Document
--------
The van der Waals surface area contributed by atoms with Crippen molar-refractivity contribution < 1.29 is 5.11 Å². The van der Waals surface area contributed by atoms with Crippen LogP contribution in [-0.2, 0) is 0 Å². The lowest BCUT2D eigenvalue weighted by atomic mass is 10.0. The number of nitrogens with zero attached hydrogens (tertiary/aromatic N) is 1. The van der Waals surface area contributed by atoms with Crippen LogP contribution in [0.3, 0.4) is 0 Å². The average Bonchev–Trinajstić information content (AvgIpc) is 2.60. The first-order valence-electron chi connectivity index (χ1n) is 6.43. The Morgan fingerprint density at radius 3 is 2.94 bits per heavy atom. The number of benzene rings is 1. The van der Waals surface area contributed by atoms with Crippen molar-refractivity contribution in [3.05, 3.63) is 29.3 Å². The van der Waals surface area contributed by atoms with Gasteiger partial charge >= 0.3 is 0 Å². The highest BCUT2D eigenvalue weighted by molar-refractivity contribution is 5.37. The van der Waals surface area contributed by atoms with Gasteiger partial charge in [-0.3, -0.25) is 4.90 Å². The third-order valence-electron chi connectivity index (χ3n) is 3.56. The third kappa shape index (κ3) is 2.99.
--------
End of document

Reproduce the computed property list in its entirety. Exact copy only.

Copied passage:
The van der Waals surface area contributed by atoms with Crippen molar-refractivity contribution < 1.29 is 5.11 Å². The van der Waals surface area contributed by atoms with Crippen LogP contribution in [-0.2, 0) is 0 Å². The lowest BCUT2D eigenvalue weighted by atomic mass is 10.0. The number of nitrogens with zero attached hydrogens (tertiary/aromatic N) is 1. The van der Waals surface area contributed by atoms with Crippen LogP contribution in [0.3, 0.4) is 0 Å². The average Bonchev–Trinajstić information content (AvgIpc) is 2.60. The first-order valence-electron chi connectivity index (χ1n) is 6.43. The Morgan fingerprint density at radius 3 is 2.94 bits per heavy atom. The number of benzene rings is 1. The van der Waals surface area contributed by atoms with Crippen molar-refractivity contribution in [3.05, 3.63) is 29.3 Å². The van der Waals surface area contributed by atoms with Gasteiger partial charge >= 0.3 is 0 Å². The highest BCUT2D eigenvalue weighted by molar-refractivity contribution is 5.37. The van der Waals surface area contributed by atoms with Gasteiger partial charge in [-0.3, -0.25) is 4.90 Å². The third-order valence-electron chi connectivity index (χ3n) is 3.56. The third kappa shape index (κ3) is 2.99.